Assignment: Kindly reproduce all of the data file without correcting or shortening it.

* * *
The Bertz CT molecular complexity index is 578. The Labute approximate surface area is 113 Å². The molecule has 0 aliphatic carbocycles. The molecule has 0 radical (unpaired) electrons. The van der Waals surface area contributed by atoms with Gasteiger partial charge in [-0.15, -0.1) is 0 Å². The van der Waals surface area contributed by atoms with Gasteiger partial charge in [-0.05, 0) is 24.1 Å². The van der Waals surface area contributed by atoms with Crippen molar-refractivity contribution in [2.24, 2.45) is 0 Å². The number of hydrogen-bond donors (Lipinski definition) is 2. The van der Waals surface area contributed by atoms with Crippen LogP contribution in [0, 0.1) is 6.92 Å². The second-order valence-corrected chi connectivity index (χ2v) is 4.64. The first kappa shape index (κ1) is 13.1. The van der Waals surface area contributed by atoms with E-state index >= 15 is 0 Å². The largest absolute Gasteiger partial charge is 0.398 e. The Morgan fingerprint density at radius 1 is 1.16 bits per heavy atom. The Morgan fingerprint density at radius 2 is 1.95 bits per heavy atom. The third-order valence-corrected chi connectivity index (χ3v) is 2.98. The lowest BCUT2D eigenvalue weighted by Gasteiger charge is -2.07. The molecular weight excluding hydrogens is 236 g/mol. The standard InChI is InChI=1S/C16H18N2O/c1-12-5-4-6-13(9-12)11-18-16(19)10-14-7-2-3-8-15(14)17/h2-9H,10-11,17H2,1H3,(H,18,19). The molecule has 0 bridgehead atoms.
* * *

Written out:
The Bertz CT molecular complexity index is 578. The Labute approximate surface area is 113 Å². The molecule has 0 aliphatic carbocycles. The molecule has 0 radical (unpaired) electrons. The van der Waals surface area contributed by atoms with Gasteiger partial charge in [-0.15, -0.1) is 0 Å². The van der Waals surface area contributed by atoms with Gasteiger partial charge in [-0.05, 0) is 24.1 Å². The van der Waals surface area contributed by atoms with Crippen molar-refractivity contribution in [2.24, 2.45) is 0 Å². The number of hydrogen-bond donors (Lipinski definition) is 2. The van der Waals surface area contributed by atoms with Crippen LogP contribution in [0, 0.1) is 6.92 Å². The second-order valence-corrected chi connectivity index (χ2v) is 4.64. The first kappa shape index (κ1) is 13.1. The van der Waals surface area contributed by atoms with E-state index >= 15 is 0 Å². The largest absolute Gasteiger partial charge is 0.398 e. The Morgan fingerprint density at radius 1 is 1.16 bits per heavy atom. The Morgan fingerprint density at radius 2 is 1.95 bits per heavy atom. The third-order valence-corrected chi connectivity index (χ3v) is 2.98. The lowest BCUT2D eigenvalue weighted by Gasteiger charge is -2.07. The molecular weight excluding hydrogens is 236 g/mol. The standard InChI is InChI=1S/C16H18N2O/c1-12-5-4-6-13(9-12)11-18-16(19)10-14-7-2-3-8-15(14)17/h2-9H,10-11,17H2,1H3,(H,18,19). The molecule has 0 bridgehead atoms.